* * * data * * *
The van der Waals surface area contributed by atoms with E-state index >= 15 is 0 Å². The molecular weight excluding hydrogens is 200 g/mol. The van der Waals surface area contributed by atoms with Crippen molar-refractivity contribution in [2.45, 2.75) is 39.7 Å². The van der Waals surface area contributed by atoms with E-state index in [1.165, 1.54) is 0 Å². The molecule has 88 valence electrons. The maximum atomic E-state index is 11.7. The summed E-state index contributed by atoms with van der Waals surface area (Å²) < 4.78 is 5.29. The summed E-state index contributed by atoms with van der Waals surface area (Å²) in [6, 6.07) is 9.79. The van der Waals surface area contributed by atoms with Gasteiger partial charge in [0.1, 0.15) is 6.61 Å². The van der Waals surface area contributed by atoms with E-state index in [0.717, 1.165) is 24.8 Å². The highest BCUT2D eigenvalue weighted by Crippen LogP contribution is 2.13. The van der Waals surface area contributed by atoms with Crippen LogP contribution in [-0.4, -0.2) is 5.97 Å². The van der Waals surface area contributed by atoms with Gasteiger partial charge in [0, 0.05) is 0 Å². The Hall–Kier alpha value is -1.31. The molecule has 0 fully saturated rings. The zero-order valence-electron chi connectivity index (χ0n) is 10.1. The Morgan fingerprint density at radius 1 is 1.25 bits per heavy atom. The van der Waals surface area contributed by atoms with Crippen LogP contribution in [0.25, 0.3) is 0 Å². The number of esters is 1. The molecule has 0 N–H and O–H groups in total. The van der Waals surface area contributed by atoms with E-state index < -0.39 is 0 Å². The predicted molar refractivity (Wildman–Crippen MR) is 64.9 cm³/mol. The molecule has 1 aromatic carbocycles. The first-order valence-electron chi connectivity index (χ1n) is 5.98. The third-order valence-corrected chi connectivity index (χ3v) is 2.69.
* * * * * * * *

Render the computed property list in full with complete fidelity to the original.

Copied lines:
The van der Waals surface area contributed by atoms with E-state index >= 15 is 0 Å². The molecular weight excluding hydrogens is 200 g/mol. The van der Waals surface area contributed by atoms with Crippen molar-refractivity contribution in [2.45, 2.75) is 39.7 Å². The van der Waals surface area contributed by atoms with E-state index in [1.165, 1.54) is 0 Å². The molecule has 88 valence electrons. The maximum atomic E-state index is 11.7. The summed E-state index contributed by atoms with van der Waals surface area (Å²) < 4.78 is 5.29. The summed E-state index contributed by atoms with van der Waals surface area (Å²) in [6, 6.07) is 9.79. The van der Waals surface area contributed by atoms with Gasteiger partial charge in [0.1, 0.15) is 6.61 Å². The van der Waals surface area contributed by atoms with E-state index in [0.717, 1.165) is 24.8 Å². The highest BCUT2D eigenvalue weighted by Crippen LogP contribution is 2.13. The van der Waals surface area contributed by atoms with Crippen LogP contribution in [-0.4, -0.2) is 5.97 Å². The van der Waals surface area contributed by atoms with Gasteiger partial charge in [0, 0.05) is 0 Å². The Hall–Kier alpha value is -1.31. The molecule has 0 fully saturated rings. The zero-order valence-electron chi connectivity index (χ0n) is 10.1. The Morgan fingerprint density at radius 1 is 1.25 bits per heavy atom. The van der Waals surface area contributed by atoms with Crippen LogP contribution in [0.25, 0.3) is 0 Å². The number of esters is 1. The molecule has 0 N–H and O–H groups in total. The van der Waals surface area contributed by atoms with E-state index < -0.39 is 0 Å². The predicted molar refractivity (Wildman–Crippen MR) is 64.9 cm³/mol. The molecule has 1 aromatic carbocycles. The first-order valence-electron chi connectivity index (χ1n) is 5.98. The third-order valence-corrected chi connectivity index (χ3v) is 2.69.